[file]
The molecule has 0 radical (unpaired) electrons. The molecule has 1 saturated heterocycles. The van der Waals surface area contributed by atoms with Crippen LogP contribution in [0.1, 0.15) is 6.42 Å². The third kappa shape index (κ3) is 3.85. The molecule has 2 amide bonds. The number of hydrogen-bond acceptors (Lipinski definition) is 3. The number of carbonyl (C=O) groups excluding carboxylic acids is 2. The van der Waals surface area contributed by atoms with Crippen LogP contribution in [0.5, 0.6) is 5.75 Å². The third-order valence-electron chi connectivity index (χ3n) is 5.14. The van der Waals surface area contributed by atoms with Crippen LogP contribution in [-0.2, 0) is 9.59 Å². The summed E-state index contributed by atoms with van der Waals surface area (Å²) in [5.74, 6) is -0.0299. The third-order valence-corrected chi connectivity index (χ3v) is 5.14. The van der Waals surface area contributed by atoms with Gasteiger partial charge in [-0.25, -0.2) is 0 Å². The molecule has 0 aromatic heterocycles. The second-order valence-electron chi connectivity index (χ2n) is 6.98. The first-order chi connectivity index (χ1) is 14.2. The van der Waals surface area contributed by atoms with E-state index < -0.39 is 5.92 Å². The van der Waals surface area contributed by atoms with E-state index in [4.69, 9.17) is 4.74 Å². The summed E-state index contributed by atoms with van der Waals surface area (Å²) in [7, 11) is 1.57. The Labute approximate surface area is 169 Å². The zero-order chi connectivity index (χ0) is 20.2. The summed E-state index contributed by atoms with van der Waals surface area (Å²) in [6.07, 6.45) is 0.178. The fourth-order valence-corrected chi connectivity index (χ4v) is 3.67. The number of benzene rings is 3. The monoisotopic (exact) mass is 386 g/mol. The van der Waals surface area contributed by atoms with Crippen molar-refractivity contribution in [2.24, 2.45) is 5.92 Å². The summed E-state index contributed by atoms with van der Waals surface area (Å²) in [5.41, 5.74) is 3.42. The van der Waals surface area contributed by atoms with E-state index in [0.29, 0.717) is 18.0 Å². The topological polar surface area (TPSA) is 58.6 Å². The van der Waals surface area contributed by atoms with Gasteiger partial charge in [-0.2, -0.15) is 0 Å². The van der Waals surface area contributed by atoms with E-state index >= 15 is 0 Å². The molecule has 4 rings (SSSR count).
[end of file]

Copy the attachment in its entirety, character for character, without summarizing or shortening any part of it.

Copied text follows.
The molecule has 0 radical (unpaired) electrons. The molecule has 1 saturated heterocycles. The van der Waals surface area contributed by atoms with Crippen LogP contribution in [0.1, 0.15) is 6.42 Å². The third kappa shape index (κ3) is 3.85. The molecule has 2 amide bonds. The number of hydrogen-bond acceptors (Lipinski definition) is 3. The number of carbonyl (C=O) groups excluding carboxylic acids is 2. The van der Waals surface area contributed by atoms with Crippen LogP contribution in [0.5, 0.6) is 5.75 Å². The third-order valence-electron chi connectivity index (χ3n) is 5.14. The van der Waals surface area contributed by atoms with Crippen LogP contribution in [-0.2, 0) is 9.59 Å². The summed E-state index contributed by atoms with van der Waals surface area (Å²) in [5.74, 6) is -0.0299. The third-order valence-corrected chi connectivity index (χ3v) is 5.14. The van der Waals surface area contributed by atoms with Gasteiger partial charge in [-0.25, -0.2) is 0 Å². The molecule has 0 aromatic heterocycles. The second-order valence-electron chi connectivity index (χ2n) is 6.98. The first-order chi connectivity index (χ1) is 14.2. The van der Waals surface area contributed by atoms with E-state index < -0.39 is 5.92 Å². The van der Waals surface area contributed by atoms with E-state index in [4.69, 9.17) is 4.74 Å². The summed E-state index contributed by atoms with van der Waals surface area (Å²) in [7, 11) is 1.57. The Labute approximate surface area is 169 Å². The zero-order chi connectivity index (χ0) is 20.2. The summed E-state index contributed by atoms with van der Waals surface area (Å²) in [6.07, 6.45) is 0.178. The fourth-order valence-corrected chi connectivity index (χ4v) is 3.67. The number of benzene rings is 3. The monoisotopic (exact) mass is 386 g/mol. The van der Waals surface area contributed by atoms with Crippen molar-refractivity contribution in [2.24, 2.45) is 5.92 Å². The summed E-state index contributed by atoms with van der Waals surface area (Å²) in [5.41, 5.74) is 3.42. The van der Waals surface area contributed by atoms with E-state index in [0.29, 0.717) is 18.0 Å². The topological polar surface area (TPSA) is 58.6 Å². The van der Waals surface area contributed by atoms with Gasteiger partial charge in [-0.2, -0.15) is 0 Å². The van der Waals surface area contributed by atoms with E-state index >= 15 is 0 Å². The molecule has 4 rings (SSSR count).